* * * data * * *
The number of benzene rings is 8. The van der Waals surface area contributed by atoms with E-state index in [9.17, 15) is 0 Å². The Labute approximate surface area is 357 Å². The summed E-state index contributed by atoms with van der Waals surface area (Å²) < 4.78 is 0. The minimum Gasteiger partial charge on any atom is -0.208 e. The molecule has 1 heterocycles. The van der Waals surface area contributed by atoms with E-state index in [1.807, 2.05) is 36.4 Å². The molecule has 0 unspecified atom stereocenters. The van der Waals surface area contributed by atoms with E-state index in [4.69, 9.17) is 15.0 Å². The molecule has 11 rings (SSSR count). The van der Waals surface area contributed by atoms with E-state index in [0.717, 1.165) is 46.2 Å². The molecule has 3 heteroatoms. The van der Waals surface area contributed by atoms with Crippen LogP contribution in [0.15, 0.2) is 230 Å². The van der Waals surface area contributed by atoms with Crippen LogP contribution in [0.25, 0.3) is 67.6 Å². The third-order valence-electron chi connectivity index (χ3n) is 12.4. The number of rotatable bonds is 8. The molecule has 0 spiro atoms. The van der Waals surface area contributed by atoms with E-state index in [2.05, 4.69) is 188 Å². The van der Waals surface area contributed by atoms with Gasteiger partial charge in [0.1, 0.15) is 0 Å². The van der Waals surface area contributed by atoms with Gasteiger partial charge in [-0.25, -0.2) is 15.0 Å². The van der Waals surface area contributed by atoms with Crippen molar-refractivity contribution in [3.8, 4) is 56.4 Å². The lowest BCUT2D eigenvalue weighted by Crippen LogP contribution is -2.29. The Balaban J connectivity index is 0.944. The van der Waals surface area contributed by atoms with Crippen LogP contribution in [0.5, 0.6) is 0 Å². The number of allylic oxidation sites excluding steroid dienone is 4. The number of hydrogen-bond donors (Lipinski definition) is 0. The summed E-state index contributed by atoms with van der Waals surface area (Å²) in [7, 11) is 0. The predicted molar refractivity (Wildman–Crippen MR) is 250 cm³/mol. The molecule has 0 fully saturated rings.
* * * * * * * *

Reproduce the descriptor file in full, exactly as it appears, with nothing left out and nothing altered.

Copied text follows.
The number of benzene rings is 8. The van der Waals surface area contributed by atoms with E-state index in [9.17, 15) is 0 Å². The Labute approximate surface area is 357 Å². The summed E-state index contributed by atoms with van der Waals surface area (Å²) < 4.78 is 0. The minimum Gasteiger partial charge on any atom is -0.208 e. The molecule has 1 heterocycles. The van der Waals surface area contributed by atoms with E-state index in [1.807, 2.05) is 36.4 Å². The molecule has 0 unspecified atom stereocenters. The van der Waals surface area contributed by atoms with E-state index in [4.69, 9.17) is 15.0 Å². The molecule has 11 rings (SSSR count). The van der Waals surface area contributed by atoms with E-state index in [0.717, 1.165) is 46.2 Å². The molecule has 3 heteroatoms. The van der Waals surface area contributed by atoms with Crippen LogP contribution in [0.15, 0.2) is 230 Å². The van der Waals surface area contributed by atoms with Crippen LogP contribution in [0.25, 0.3) is 67.6 Å². The third-order valence-electron chi connectivity index (χ3n) is 12.4. The number of rotatable bonds is 8. The molecule has 0 spiro atoms. The van der Waals surface area contributed by atoms with E-state index in [2.05, 4.69) is 188 Å². The van der Waals surface area contributed by atoms with Gasteiger partial charge in [0.1, 0.15) is 0 Å². The van der Waals surface area contributed by atoms with Gasteiger partial charge in [-0.25, -0.2) is 15.0 Å². The van der Waals surface area contributed by atoms with Crippen molar-refractivity contribution in [3.8, 4) is 56.4 Å². The lowest BCUT2D eigenvalue weighted by Crippen LogP contribution is -2.29. The Balaban J connectivity index is 0.944. The van der Waals surface area contributed by atoms with Crippen LogP contribution in [0.5, 0.6) is 0 Å². The number of allylic oxidation sites excluding steroid dienone is 4. The number of hydrogen-bond donors (Lipinski definition) is 0. The summed E-state index contributed by atoms with van der Waals surface area (Å²) in [7, 11) is 0. The predicted molar refractivity (Wildman–Crippen MR) is 250 cm³/mol. The molecule has 0 fully saturated rings.